Christmas can be such a tough time of the year. It’s such an emotional rollercoaster. Tears just come out of nowhere. You’re minding your own business, getting on with the business at hand and then out of nowhere…BAM!!! The floodgates open. And all is lost. Last week I took our housekeeper to her next job, the family she takes care of after she leaves us. I try to always take her in order to make her day shorter and easier. That way she doesn’t have to wait for the bus nor walk the few miles down Las Olas. I had Christmas carols playing on the radio as she got out of the car. We had already exchanged our small gifts and mutual warm wishes for a blessed and peaceful Christmas. As I backed out of the driveway I looked at the brilliant blue sky and marveled at how there wasn’t one single cloud. Not one! It was a gorgeous day. Just as I came to the bottom of the Fiesta Way bridge I looked left and right at the stop sign. I had the wonderful idea to go visit Mom. A vision of her flashed in front of me…Mom smiling joyously, her hair in soft, dark curls around her face. She was kind of flying thru the house going way too fast for anyone’s good. Boy, did she love this time of the year! She didn’t care WHAT Dad said she pulled out ALL stops! Growing up in the Wattley home was pure magic at Christmas, pure magic. And that’s when it hit me. She’s not there. She’s not at home. Well, her body’s there but her mind is gone. There’s just no response. I have no mother. I have NO mother. My body suddenly felt completely hollow. How else does one explain profound grief? I rounded the corner onto Las Olas as my eyes flooded with tears; the palms, the water and yachts, the big, gaudy homes became wavy and wobbly and distorted. My vision became cloudy as the tears spilled forth. I couldn’t breathe. I could hear myself crying and the analytical side of me thought I sounded kind of stupid. But it was too late. The levee had been breached. I sobbed and sobbed, my shoulders heaved up and down uncontrollably as my nose ran all over my face and clothes. I couldn’t go home; to be alone would be complete and total destruction; so I went to the next best place. Publix. I sat in the parking lot and wept and wept and wept. After a while I called Pamela and invited her family over for dinner and told her to let Cynthia and her people know about dinner. I carried the whole conversation in that fake happy tone. No need to bring HER down. Inside Publix I gathered my needed ingredients and finished up on the pasta aisle. Oh, dear. That’s when it hit me again. Dolly Parton’s “A Hard Candy Christmas” came on over the store’s sound system and that’s one of the saddest songs in the world! AND, I love me my Dolly! I totally caved. My basket carefully put down, I sat with my legs pulled up, my arms wrapped around them and sobbed as quietly as I could into my knees. Thankfully, no one spoke to me or touched me. You know when you’re sad the WORST thing is when someone is nice to you! You just can’t control yourself when someone’s kind to you. RayBans still on I paid and beat a hasty exit. I cried all the way home, carrying the groceries in and continued through prepping for dinner. Needless to say, no one was home. Pamela and Chris had some party to go to so they wouldn’t be coming. And I so needed my sister. I started the marinara sauce for dinner and then proceeded to make some comfort food. For me. This is Latina-girl comfort food. Rice. Any number of ways. But rice. White, not brown, and steamy hot. That’s what I wanted. I lit some candles. I prayed. I prayed a lot. And I cried. Oh, yeah. And I poured. As I felt the numbing effect of my liquid anesthesia Jimmy and James came home. Minutes later my family started arriving. My nieces came thru the gate laughing and poking fun with each other, voices boisterous and happy. They spilled into the house like the morning sun. In came Christopher. I hadn’t seen him since he came home from school. And behind him were Pamela and Chris! They decided they’d rather come over for pasta and caesar salad than go to some silly party. In the middle of all the hugging and kissing and teasing and laughing in came Cynthia, Wash and Elizabeth. It was the perfect solution for my breakdown. I still felt profound grief. But that’s the way life seems to be unfolding for my mother. I say it all the time. “THESE are the good old days.” We don’t have yesterday. And we SURE don’t have tomorrow. But we have right now. And that’s about all we have so, I, for one, am going to continue doing my best to appreciate yesterday but not dwell on it. Yes, tomorrow’s bound to be a better day but you can’t dismiss right now BECAUSE IT’S ALL WE HAVE. So when you’re feeling blue pour yourself a stiff drink and have a good cry. Then put a pot on for your rice and move on. Because THESE are the good old days.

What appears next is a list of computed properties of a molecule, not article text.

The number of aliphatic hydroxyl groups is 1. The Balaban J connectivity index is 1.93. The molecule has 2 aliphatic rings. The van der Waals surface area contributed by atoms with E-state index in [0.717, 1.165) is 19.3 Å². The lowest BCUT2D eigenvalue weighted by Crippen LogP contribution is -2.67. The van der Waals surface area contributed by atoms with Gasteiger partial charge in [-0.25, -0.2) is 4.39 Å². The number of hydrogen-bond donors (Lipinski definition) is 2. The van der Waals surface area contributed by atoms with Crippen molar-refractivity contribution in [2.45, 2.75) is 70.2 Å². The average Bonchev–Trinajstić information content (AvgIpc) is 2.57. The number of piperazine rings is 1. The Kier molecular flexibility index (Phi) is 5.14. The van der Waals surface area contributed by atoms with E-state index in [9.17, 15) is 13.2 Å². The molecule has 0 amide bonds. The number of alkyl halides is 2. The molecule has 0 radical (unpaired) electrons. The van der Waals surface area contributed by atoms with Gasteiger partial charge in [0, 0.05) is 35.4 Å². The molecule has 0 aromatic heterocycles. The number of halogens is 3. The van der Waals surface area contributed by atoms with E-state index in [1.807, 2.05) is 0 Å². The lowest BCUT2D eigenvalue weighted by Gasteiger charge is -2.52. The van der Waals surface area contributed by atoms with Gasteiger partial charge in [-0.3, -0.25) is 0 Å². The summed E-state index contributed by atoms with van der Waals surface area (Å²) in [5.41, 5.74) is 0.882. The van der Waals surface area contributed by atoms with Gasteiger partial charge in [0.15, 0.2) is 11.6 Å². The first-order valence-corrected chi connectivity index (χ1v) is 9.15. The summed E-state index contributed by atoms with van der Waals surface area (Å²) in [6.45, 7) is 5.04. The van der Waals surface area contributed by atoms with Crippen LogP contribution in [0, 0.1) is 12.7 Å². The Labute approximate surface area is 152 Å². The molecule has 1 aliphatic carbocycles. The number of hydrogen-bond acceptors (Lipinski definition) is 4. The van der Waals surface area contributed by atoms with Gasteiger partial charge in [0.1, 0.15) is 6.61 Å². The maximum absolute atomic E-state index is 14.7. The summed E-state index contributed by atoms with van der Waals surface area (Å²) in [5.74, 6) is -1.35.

This is a simple but satisfying recipe for Herbed Rice Pilaf. Not only is it great when you’re down but it pairs beautifully with fish and chicken! It freezes well also.
Herbed Rice Pilaf
Yield: 1 big pot
- 4 1/2 cups water or chicken broth
- 2 1/2 cups medium grain white rice
- 1 scant cup angel hair pasta or thin spaghetti broken into small pieces, about 1/2 inches
- chicken bouillon cube, optional
- 1 bunch chopped fresh dill
- 1 bunch chopped fresh flat leaf parsley
- 1 bunch chopped fresh mint leaves
- 3 tablespoons olive oil
- salt to taste if not using broth or bouillon cube
- In a heavy medium-sized pot bring water or broth to a boil.
- Add all the other ingredients, cover pot and bring back up to a boil.
- When boiling drop temperature down to a gentle simmer.
- Rice is finished when all the water is absorbed and the rice is soft but still has a bit of firmness to it. Add a bit of water is needed. Total cooking time is between 30 to 45 minutes depending on the heat of the stove and weight of the pot.